US Ballot

Love Your Enemies

(A six -minute read)

It was a couple days after the US election. A lot of us were grumbling (always about ‘the other side’ of course). I had a spirited (but respectful) back-and-forth with a friend who is a self-professed Donald Trump hater. He bristled at my idea that he pray for him.

He said, ‘I’ll join you in prayer for millions of traumatized Americans to help us all heal, but Trump is not on the list.’

I suggested to him that if I hate Donald Trump (or any other person for that matter), the hatred is of less consequence than the fact I am willing to allow myself to hate.

When I amass hatreds and resentments and harbor unforgiveness, I only hurt myself. Here’s what I told my friend:

One of the main things Jesus talked about during his time here on earth was how we rid ourselves of unforgiveness and bitterness – things that block us off from receiving God’s grace and peace. Only by doing that can we fully receive God’s forgiveness for our own shortcomings.

Has Donald Trump lied as my friend suggested? Of course he has! So have I! So have you! But there’s grace for that. When we catch ourselves doing it, we turn back to Jesus, say ‘sorry’ and know that we’re forgiven. Then we move on and try again. We don’t prove ourselves through our own actions. We let the Lord guide and correct us. Over time we get better.

As to praying for those we may despise, God was very clear on this. In the Old Testament the rule was ‘If you see the donkey of one who hates you lying down under its burden, you shall refrain from leaving him with it; you shall rescue it with him.’ In the New Testament Jesus said, ‘You have heard that it was said, “Love your neighbor and hate your enemy.” But I tell you, love your enemies and pray for those who persecute you…He causes his sun to rise on the evil and the good, and sends rain on the righteous and the unrighteous.’

The instruction is pretty clear. Pray for your enemies, don’t hate them. And that last bit, about the rain falling both on the righteous (those who love God) and the unrighteous (those who don’t) is a way of pointing out that God loves your enemies as much as He loves you. He wants Donald Trump to follow Him as much as he wants you or me. He plays no favorites. Let’s not forget that to some out there, you and I may be seen as the enemy!

You’ll find a longer discussion of forgiveness between Jesus and the disciples in Matthew 18. Peter asks Jesus how many times he has to forgive someone – seven times? Jesus says ’70 times seven’ (or 77 times, depending on your translation). The point is that Jesus is exaggerating for effect, to say we should always be ready to forgive. Why is this? Three reasons:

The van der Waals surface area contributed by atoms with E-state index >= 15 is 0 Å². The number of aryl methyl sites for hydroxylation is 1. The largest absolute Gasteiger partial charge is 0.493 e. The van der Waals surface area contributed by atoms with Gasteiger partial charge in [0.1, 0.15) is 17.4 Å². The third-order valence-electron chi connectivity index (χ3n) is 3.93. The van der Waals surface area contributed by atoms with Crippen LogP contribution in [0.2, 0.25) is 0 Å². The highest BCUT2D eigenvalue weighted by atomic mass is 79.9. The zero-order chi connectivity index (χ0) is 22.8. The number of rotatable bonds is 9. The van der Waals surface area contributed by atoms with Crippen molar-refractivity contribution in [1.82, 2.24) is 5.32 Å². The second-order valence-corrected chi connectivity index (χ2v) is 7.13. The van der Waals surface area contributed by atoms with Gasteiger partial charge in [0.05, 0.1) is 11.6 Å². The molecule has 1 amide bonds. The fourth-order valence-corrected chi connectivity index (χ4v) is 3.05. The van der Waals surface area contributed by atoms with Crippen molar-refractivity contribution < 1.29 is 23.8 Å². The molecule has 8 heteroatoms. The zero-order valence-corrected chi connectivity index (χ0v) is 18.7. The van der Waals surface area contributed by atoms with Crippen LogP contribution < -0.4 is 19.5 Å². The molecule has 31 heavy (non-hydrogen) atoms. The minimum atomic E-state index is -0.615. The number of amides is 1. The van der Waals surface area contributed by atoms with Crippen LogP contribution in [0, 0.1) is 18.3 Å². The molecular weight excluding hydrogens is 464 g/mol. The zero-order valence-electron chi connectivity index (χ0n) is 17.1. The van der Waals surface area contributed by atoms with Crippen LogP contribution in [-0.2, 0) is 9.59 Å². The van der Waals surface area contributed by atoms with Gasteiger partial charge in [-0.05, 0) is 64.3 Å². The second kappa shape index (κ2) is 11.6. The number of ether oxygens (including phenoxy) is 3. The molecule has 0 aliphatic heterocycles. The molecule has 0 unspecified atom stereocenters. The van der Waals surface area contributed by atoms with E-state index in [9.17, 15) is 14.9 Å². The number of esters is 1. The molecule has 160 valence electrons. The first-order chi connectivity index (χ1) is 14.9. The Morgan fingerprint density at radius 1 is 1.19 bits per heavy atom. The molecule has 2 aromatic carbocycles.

1. Because it releases the person who harmed us from any curse laid upon them for their sin.

2. In a practical way, it releases us from bitterness and resentment. It gives us freedom.

3. It sets things right in the spiritual realm.

Think about the Lord’s Prayer, where it says ‘forgive us our sins as we forgive those who sin against us.’ You can’t have one without the other.

That idea of setting things right spiritually may seem murky. Here’s a practical example. If someone robs me and takes my wallet, I’ll certainly file a police report. I want my wallet back and I want justice to be done. But I also pray for the thief and forgive him.

Here’s why: If the thief is caught and I get my wallet back that’s worldly justice and that’s good. But the thief, even if punished, is still a thief. His heart is not transformed. Only God can transform his heart and change him from being a thief. My prayer helps with that.

It’s the same thing that happened all those years ago when I prayed to God to transform my own heart, and he delivered me from a life of drunkenness. Before, I was one way; I was a new way afterwards. It was night and day. So who am I to deny this gift to anyone else?

If I don’t forgive the thief, whoever I perceive him to be, then my lack of forgiveness works against God’s ability to transform the thief’s heart. Prayer has power. We are born into a spiritual battle and live in one all our lives. If we pretend otherwise we are deluding ourselves.

Prayer is one of the most effective weapons we wield on this spiritual battlefield – not to bring down others, but to protect them and ourselves. Also, to release us from the burden of resentment and bitterness we take on as we we attempt to judge others.

Only God knows all the facts and only he knows what is in our hearts: yours, mine and Donald Trump’s for that matter. I’m content to leave any and all judgments up to Him – He’s designed for it. I’m not.

Since this began on a political note, I’ll close on one: In politics, someone wins, someone loses and then life goes on. God remains in charge. ‘He removes kings and sets up kings; He gives wisdom to the wise and knowledge to those who know understanding.’

And that’s a very reassuring piece of knowledge.

Photo by Salar Farji via Wikimedia Commons

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